Thursday, December 22, 2011

Year-End List Time! My Top 3 Art "Things" of the Year at

Aw, yeah, it's year-end list time! Today I got to join in the action with my top 3 art "things" of the year posted at

All of my picks had to do with institutions. An excerpt:

1. Some Downward Pressure on Public-Museum Admission Fees

This year, I completed a rather unexciting transition—from being a writer whose main concern is art to being a writer whose main concern is art’s institutions, in particular our large, publicly funded museums and galleries. Over the past decade—despite museum policies that mandate as much equitable access as possible to their publicly held collections—major museums and galleries in Canada have tended to eliminate free access to such collections, at the same time implementing admission-fee hikes that well outpace inflation. In 2011, for whatever reason, that trend has, thankfully, started to stall (and even reverse somewhat). On October 27, the Royal Ontario Museum—until that point in time, by my calculation, the most expensive museum to visit in Canada—announced it was lowering its admission fees from $24 per adult to $15 per adult. On November 16, during a public talk in Toronto, National Gallery of Canada director Marc Mayer said he wanted to restore free permanent-collection access at the nation’s largest art museum. And on November 22, the Power Plant announced that admission would be free for one year beginning in March 2012 in honour of its 25th anniversary. None of these actions can come close to mending wholesale the relationship between public art institutions and the constituencies for which they were ostensibly founded. (And in highlighting these few nominal improvements, I recognize that I’m failing to cheerlead for the museums and galleries that have bothered to maintain free public-collection access and other free access over the years, from the Musée des beaux-arts de Montréal to the Museum of Contemporary Canadian Art and beyond.) But it’s a small start to what I hope will be a more equitable and people-friendly art world of 2012.

To read my other two points, head to

(Image of the Royal Ontario Museum admissions desk Copyright 2009 Royal Ontario Museum)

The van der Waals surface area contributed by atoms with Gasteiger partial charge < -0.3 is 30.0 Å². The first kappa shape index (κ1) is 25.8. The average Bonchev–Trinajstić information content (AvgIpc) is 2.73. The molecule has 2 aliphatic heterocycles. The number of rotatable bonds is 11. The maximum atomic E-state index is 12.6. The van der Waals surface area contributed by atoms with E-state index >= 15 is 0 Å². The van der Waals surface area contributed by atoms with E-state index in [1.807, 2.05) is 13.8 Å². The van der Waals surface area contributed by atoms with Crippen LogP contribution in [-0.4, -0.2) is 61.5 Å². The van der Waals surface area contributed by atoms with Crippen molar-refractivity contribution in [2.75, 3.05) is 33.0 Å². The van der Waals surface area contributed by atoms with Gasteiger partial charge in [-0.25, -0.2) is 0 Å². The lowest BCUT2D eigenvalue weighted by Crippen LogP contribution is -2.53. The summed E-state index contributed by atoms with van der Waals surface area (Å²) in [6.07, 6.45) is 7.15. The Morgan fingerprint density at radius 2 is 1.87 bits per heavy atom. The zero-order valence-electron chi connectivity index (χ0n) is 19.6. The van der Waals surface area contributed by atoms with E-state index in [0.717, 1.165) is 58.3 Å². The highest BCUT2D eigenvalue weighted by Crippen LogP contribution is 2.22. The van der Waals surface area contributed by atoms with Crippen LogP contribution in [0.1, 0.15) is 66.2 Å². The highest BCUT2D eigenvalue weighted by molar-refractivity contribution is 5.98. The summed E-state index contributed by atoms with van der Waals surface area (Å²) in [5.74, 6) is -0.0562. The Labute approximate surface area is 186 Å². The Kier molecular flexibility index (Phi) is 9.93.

Gareth Bate said...

In regards to the #2 about the AGO.

Every semester I take my students to the AGO. At the end we visit the Toronto Now Gallery.

I have yet to have to student who even knew it was there. Many are AGO members. It is so sad. It is a real shame as they've had some good shows there and highlighted people who deserve recognition.

I think a solution would be to make it accessible from outside. So put in a door and steps leading up to it. And also add a sign on the outside that makes it clear there is a gallery space there.

It would also be nice if it had a docent who could talk to people.

Leah Sandals said...

Hi Gareth,

Thanks for your comment. It's great for me to learn more about how the space is used.

I agree that an entrance from the outside and more information for viewers would likely enhance viewers' experiences of the space.

But the space itself remains problematic to me in terms of the message it delivers about local/regional artists: That their work is not good enough to merit regular showing in the museum proper, that it's simply an bonus add-on to lunch or a drink or something.

If the AGO was using the space to show works from non-Canadian artists, I would likely feel differently, but given that this is the space our regional artists have been accorded, I continue to feel, as I said, that it's a case of damning with faint praise, architectural-context-wise.